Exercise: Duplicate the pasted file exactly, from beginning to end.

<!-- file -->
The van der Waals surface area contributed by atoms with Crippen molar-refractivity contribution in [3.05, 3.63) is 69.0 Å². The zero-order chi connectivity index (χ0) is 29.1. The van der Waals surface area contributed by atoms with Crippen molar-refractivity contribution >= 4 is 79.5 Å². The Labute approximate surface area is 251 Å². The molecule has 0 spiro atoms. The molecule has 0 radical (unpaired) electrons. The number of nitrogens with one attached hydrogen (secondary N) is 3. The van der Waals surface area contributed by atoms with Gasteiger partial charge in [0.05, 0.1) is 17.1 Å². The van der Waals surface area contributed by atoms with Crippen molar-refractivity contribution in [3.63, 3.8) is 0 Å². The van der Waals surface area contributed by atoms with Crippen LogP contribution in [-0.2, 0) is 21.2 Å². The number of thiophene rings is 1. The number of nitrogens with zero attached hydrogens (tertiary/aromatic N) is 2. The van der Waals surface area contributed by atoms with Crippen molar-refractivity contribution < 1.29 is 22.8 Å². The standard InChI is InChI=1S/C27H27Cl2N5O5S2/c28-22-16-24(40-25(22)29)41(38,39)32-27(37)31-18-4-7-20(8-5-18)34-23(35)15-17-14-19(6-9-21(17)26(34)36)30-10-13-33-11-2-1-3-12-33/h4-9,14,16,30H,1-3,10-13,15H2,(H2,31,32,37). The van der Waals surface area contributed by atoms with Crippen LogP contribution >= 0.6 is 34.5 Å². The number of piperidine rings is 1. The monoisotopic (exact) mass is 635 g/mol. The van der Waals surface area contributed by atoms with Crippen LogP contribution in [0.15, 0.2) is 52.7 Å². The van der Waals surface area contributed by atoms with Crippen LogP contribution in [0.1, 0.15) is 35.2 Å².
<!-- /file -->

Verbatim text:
The van der Waals surface area contributed by atoms with Crippen molar-refractivity contribution in [3.05, 3.63) is 69.0 Å². The zero-order chi connectivity index (χ0) is 29.1. The van der Waals surface area contributed by atoms with Crippen molar-refractivity contribution >= 4 is 79.5 Å². The Labute approximate surface area is 251 Å². The molecule has 0 spiro atoms. The molecule has 0 radical (unpaired) electrons. The number of nitrogens with one attached hydrogen (secondary N) is 3. The van der Waals surface area contributed by atoms with Gasteiger partial charge in [0.05, 0.1) is 17.1 Å². The van der Waals surface area contributed by atoms with Crippen molar-refractivity contribution in [3.63, 3.8) is 0 Å². The van der Waals surface area contributed by atoms with Crippen LogP contribution in [-0.2, 0) is 21.2 Å². The number of thiophene rings is 1. The number of nitrogens with zero attached hydrogens (tertiary/aromatic N) is 2. The van der Waals surface area contributed by atoms with Crippen molar-refractivity contribution < 1.29 is 22.8 Å². The standard InChI is InChI=1S/C27H27Cl2N5O5S2/c28-22-16-24(40-25(22)29)41(38,39)32-27(37)31-18-4-7-20(8-5-18)34-23(35)15-17-14-19(6-9-21(17)26(34)36)30-10-13-33-11-2-1-3-12-33/h4-9,14,16,30H,1-3,10-13,15H2,(H2,31,32,37). The van der Waals surface area contributed by atoms with Crippen LogP contribution >= 0.6 is 34.5 Å². The number of piperidine rings is 1. The monoisotopic (exact) mass is 635 g/mol. The van der Waals surface area contributed by atoms with Crippen LogP contribution in [0.15, 0.2) is 52.7 Å². The van der Waals surface area contributed by atoms with Crippen LogP contribution in [0.1, 0.15) is 35.2 Å².